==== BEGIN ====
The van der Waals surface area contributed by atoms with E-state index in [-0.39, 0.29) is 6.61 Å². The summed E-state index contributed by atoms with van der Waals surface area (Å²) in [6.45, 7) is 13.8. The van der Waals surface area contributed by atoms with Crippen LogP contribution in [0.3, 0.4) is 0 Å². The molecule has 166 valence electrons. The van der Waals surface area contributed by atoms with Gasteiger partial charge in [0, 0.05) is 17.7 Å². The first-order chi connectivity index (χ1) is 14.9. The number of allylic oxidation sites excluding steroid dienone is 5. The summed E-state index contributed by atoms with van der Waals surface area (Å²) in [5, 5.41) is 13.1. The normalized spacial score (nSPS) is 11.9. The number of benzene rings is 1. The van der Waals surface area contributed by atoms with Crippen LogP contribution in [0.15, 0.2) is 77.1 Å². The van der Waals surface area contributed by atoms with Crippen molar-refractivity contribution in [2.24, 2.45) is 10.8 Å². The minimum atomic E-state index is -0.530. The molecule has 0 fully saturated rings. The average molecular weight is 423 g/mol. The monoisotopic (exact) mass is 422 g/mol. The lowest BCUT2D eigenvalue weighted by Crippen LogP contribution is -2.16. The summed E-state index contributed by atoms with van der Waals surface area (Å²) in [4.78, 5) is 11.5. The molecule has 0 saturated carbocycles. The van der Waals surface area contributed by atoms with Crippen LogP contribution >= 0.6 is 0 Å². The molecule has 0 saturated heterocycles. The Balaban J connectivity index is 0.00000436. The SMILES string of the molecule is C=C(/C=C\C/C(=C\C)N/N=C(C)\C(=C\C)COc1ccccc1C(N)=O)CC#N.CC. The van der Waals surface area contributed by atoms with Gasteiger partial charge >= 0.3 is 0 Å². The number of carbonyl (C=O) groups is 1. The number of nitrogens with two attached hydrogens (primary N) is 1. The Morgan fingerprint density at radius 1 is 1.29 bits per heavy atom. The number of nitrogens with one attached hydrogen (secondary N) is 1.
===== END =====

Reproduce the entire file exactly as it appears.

The van der Waals surface area contributed by atoms with E-state index in [-0.39, 0.29) is 6.61 Å². The summed E-state index contributed by atoms with van der Waals surface area (Å²) in [6.45, 7) is 13.8. The van der Waals surface area contributed by atoms with Crippen LogP contribution in [0.3, 0.4) is 0 Å². The molecule has 166 valence electrons. The van der Waals surface area contributed by atoms with Gasteiger partial charge in [0, 0.05) is 17.7 Å². The first-order chi connectivity index (χ1) is 14.9. The number of allylic oxidation sites excluding steroid dienone is 5. The summed E-state index contributed by atoms with van der Waals surface area (Å²) in [5, 5.41) is 13.1. The normalized spacial score (nSPS) is 11.9. The number of benzene rings is 1. The van der Waals surface area contributed by atoms with Crippen LogP contribution in [0.15, 0.2) is 77.1 Å². The van der Waals surface area contributed by atoms with Crippen molar-refractivity contribution in [2.24, 2.45) is 10.8 Å². The minimum atomic E-state index is -0.530. The molecule has 0 fully saturated rings. The average molecular weight is 423 g/mol. The monoisotopic (exact) mass is 422 g/mol. The lowest BCUT2D eigenvalue weighted by Crippen LogP contribution is -2.16. The summed E-state index contributed by atoms with van der Waals surface area (Å²) in [4.78, 5) is 11.5. The molecule has 0 saturated carbocycles. The van der Waals surface area contributed by atoms with Crippen LogP contribution >= 0.6 is 0 Å². The molecule has 0 saturated heterocycles. The Balaban J connectivity index is 0.00000436. The SMILES string of the molecule is C=C(/C=C\C/C(=C\C)N/N=C(C)\C(=C\C)COc1ccccc1C(N)=O)CC#N.CC. The van der Waals surface area contributed by atoms with Gasteiger partial charge >= 0.3 is 0 Å². The number of carbonyl (C=O) groups is 1. The number of nitrogens with two attached hydrogens (primary N) is 1. The Morgan fingerprint density at radius 1 is 1.29 bits per heavy atom. The number of nitrogens with one attached hydrogen (secondary N) is 1.